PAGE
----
Family politics can get in the way of succession planning
Penny Lovell, head of client services at Close Brothers Asset Management, says organisations like Tiptree Jam are looking at employee ownership structures for their succession plan.
Tell us about some interesting cases of succession planning you have been dealing with recently?
I work very closely with family business owners, and this is where succession planning is especially important. However, whether a family business is small or large, it can be a complex process to put a legacy plan in place. It’s often also emotionally complicated, given the overlap between personal and professional life.
Earlier this year, I worked with a business owner who wanted to hand the reigns over to his son and daughter, but was struggling as family politics was getting in the way when it came to who would have what share, and who would be the managing director. Both wanted to run the business. Ultimately, we planned out the aims and ambitions each member of the family had for the business, and ensured a plan agreed with the founder was in place for when control would eventually handed over. It spelled out specific roles for the son and daughter, and clear responsibilities, splitting much of the MD role. With this in place, both the son and daughter understood the direction the business was heading in, what their responsibilities would be, and began building greater experience and training, easing the eventual transition.
What lessons can we learn from them?
The three ‘P’s are vital. Plan, plan, plan. Without early planning in place, succession will always be a rocky road. An agreed plan of action will help keep the process as logical and business like as possible, minimising inter-family stress. Equally, those taking over the business will understand the direction and ethos of the business, building upon the foundations laid by the current owner. This can be difficult for relatively new businesses. The vast majority will not survive into the second generation, so it is natural that founders don’t consider succession from the outset. But as the business matures, the founder must have a personal financial plan for their own later life, as well as for succession within the business.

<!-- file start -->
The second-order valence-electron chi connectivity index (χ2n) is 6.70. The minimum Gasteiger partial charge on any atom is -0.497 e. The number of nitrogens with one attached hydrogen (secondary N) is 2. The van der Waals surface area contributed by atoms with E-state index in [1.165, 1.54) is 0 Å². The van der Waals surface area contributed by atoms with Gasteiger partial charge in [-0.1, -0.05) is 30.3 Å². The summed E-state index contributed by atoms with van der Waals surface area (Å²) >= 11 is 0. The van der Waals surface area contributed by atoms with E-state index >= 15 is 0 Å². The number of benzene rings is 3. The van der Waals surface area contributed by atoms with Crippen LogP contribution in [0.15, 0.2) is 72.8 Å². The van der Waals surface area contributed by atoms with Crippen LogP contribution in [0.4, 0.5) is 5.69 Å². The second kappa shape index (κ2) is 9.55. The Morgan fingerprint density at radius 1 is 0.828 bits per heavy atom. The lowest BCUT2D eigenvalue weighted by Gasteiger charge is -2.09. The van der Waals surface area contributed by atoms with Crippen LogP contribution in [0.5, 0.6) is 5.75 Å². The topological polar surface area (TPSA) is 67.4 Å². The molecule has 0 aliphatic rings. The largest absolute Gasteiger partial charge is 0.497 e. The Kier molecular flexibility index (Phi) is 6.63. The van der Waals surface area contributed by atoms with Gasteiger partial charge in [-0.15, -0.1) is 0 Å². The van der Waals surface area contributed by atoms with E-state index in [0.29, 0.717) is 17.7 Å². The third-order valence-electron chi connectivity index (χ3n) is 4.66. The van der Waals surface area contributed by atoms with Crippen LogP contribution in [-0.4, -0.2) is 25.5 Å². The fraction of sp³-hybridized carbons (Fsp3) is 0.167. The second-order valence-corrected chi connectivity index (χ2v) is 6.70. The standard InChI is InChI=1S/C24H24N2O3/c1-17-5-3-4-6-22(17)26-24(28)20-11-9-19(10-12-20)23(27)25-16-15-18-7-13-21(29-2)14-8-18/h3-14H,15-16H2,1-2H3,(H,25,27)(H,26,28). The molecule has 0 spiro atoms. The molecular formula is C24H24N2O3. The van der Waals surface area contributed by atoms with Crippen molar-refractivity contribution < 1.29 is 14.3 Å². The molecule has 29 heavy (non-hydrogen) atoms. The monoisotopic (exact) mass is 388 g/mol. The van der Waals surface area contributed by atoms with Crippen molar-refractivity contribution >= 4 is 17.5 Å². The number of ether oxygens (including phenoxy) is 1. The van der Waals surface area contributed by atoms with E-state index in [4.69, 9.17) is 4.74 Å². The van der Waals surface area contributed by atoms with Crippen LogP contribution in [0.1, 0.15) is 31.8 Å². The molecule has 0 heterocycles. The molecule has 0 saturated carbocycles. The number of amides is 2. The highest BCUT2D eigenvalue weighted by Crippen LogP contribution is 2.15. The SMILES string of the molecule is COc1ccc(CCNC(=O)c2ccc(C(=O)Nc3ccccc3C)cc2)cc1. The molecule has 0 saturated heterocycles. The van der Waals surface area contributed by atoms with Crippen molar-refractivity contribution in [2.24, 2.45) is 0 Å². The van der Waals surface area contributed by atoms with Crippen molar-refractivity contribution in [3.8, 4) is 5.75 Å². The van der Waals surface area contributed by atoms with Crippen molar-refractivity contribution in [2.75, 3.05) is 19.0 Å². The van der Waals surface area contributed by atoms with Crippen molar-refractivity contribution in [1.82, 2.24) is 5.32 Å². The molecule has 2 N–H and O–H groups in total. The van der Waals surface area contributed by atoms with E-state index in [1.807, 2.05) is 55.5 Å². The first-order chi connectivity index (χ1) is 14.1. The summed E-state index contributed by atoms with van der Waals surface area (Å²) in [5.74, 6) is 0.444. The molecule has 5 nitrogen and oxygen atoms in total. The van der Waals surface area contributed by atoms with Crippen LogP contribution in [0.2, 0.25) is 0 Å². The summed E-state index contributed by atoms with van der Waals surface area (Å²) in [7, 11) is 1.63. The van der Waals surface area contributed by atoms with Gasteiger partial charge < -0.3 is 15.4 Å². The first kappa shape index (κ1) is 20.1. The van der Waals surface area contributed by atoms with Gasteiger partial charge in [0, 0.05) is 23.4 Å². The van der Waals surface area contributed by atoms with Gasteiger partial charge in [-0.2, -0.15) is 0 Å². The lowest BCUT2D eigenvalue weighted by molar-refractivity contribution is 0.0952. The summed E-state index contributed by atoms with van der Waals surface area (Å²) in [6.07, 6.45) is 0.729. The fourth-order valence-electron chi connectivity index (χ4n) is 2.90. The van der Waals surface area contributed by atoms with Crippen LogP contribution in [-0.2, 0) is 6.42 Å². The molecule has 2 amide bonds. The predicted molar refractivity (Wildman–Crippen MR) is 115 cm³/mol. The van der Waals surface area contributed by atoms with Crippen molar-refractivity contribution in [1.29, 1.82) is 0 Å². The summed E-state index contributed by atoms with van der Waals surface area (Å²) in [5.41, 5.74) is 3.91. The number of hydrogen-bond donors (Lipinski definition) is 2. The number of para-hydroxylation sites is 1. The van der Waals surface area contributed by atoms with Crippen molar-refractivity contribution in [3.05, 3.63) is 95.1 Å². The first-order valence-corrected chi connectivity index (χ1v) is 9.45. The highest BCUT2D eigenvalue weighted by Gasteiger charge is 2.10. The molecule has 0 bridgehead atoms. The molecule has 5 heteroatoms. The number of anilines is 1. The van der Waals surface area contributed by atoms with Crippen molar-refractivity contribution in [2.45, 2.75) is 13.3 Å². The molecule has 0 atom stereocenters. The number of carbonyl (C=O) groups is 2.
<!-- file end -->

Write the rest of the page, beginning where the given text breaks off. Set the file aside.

A long-term plan allows successors to gain the right experience and skill sets to run the business, and allowing the founder – or current owner – greater peace of mind in retirement.
What trends are you seeing in succession planning you can tell us about?
A key challenge in succession planning at present is that the next generation of a family often do not want to follow in the footsteps of the current generation and run the family business. It’s not a universal trend, but it is noticeable. In these cases, the succession plan needs to involve appointing or promoting a non-family member to run the company, often while retaining majority family ownership of the firm. Central to this is making sure the non-family successor is not only familiar with the way the business operates and its long-term goals, but the ethos of the firm.
We’re also seeing the growing prominence of employee ownership as part of succession planning, and it is something that has been implemented by the likes of Tiptree Jam and Parfetts Cash & Carry. In cases where the family do not want to run the business, employee share schemes are becoming more prevalent. These can help with providing a neat exit or part-exit for those running the company, but can be beneficial for staff morale and engagement, as well as helping employees buy in to the business’ ethos.
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